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Briscoe Center Acquires the Abbie Hoffman Papers

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Selections from The Abbie Hoffman Papers
Selections from The Abbie Hoffman Papers
Selections from The Abbie Hoffman Papers
Selections from The Abbie Hoffman Papers

The Briscoe Center for American History has acquired the papers of political activist Abbie Hoffman (1936–1989), which join others at the center related to social and racial justice, anti-war protest and environmental activism, as well as political organization and free speech activities across the ideological spectrum. Hoffman gained national attention in the late 1960s for his theatrical protests at the New York Stock Exchange, the Pentagon, Woodstock, the Democratic National Convention, and the ensuing landmark trial, United States v. Dellinger, et al., which upheld the constitutional rights to public demonstration and free speech. The center is currently displaying selections from the Hoffman papers in the exhibit hall.

"Abbie Hoffman's historical importance stems from his role in two of the 1960s' most important flashpoints over the First Amendment—the Chicago police riot of 1968 and the ensuing trial of the 'Chicago Seven.' In addition, he pioneered new forms of activism that combined celebrity, media spectacle, comedy, and cynicism—a mix that was new at the time but which we now think of as a natural part of the cultural landscape," said Don Carleton, executive director of the Briscoe Center. "I want to thank Johanna Hoffman Lawrenson and the center's donors for making this acquisition possible."

A founder of the Youth International Party (the "Yippies," who nominated a pig for president in 1968), Hoffman was known for his innovative protests against the Vietnam War. He was born in 1936 to a middle-class Jewish family in Worcester, Massachusetts —"between Boston and nowhere," he would say. He graduated from Brandeis University in 1955 and went on to study psychology at the University of California at Berkeley. In the early 1960s he was a voter registration worker for the Student Nonviolent Coordinating Committee.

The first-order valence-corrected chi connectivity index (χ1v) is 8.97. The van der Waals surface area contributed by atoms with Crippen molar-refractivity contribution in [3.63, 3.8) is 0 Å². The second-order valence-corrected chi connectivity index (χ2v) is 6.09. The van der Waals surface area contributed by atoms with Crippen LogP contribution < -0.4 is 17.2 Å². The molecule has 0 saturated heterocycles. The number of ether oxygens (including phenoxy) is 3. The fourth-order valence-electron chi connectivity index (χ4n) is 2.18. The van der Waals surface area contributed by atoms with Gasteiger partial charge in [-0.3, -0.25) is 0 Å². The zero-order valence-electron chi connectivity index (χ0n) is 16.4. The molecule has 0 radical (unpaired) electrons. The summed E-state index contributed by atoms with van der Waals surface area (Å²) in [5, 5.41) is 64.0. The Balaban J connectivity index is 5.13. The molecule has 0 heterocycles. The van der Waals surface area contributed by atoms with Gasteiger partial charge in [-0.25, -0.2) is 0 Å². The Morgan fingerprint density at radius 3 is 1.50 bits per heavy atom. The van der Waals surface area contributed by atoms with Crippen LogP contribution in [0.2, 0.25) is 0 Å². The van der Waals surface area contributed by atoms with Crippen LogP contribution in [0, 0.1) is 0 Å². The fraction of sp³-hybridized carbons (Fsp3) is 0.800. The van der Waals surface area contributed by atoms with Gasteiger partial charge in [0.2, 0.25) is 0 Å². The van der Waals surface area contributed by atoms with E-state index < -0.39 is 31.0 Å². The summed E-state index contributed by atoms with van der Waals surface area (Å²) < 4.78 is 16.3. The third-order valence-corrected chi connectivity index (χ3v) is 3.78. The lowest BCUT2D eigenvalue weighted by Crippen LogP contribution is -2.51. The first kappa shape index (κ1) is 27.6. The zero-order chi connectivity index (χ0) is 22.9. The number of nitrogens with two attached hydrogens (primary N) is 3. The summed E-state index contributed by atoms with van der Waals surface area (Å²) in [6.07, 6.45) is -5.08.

In 1967, he organized a publicity stunt at the New York Stock Exchange, dropping dollar bills on Wall Street brokers from the balcony, some of whom halted their work in order to scramble for the money. The same year, he led a group to the Pentagon with the ostensible intent of levitating the building through an exorcism ritual. Both events were well covered in the national press and garnered a mixture of outrage, confusion, and laughter. During the zenith of his celebrity, Hoffman was an avid writer and speaker, touring college campuses and publishing Revolution for the Hell of It (1968), Woodstock Nation (1969), and Steal this Book (1971).

Hoffman was arrested protesting the Democratic National Convention in 1968 along with Jerry Rubin, Tom Hayden, David Dellinger, and others. They were prosecuted the following year in a landmark case that wasn't dismissed until 1973, when the Supreme Court ruled in their favor. However, that same year Hoffman was arrested and charged with cocaine trafficking in New York. To avoid a mandatory life sentence he skipped bail, underwent plastic surgery, and lived as a fugitive until 1980.

After serving a short sentence, he returned to his activism. He remained committed to universal healthcare, economic equality, and greater transparency in foreign policy and national security through organizing and protest. In 1987 he was arrested with Amy Carter (President Jimmy Carter's daughter) while protesting the CIA in the aftermath of the Iran-Contra affair. He died in 1989. At his funeral, Rabbi Norman Mendell placed Hoffman "in the Jewish prophetic tradition, which is to comfort the afflicted, and afflict the comfortable." According to his tennis coach, Bud Collins, Hoffman should be remembered as "the kind of all-American boy who would have thrown out the first barrel at the Boston Tea Party." However, Collins also noted that "on a tennis court, he was a boringly conservative—possibly right wing—performer. He camped on the baseline . . . never venturing to the barricade to shake things up."

The Abbie Hoffman Papers include drafts of his speeches; FBI records related to their surveillance of him; correspondence with a wide variety of individuals including Jimmy Carter, Norman Mailer, John Lennon, David Bowie, Allen Ginsburg, and Studs Terkel; photographs; posters; and ephemera. It is a large collection that will be processed and opened for research in 2020.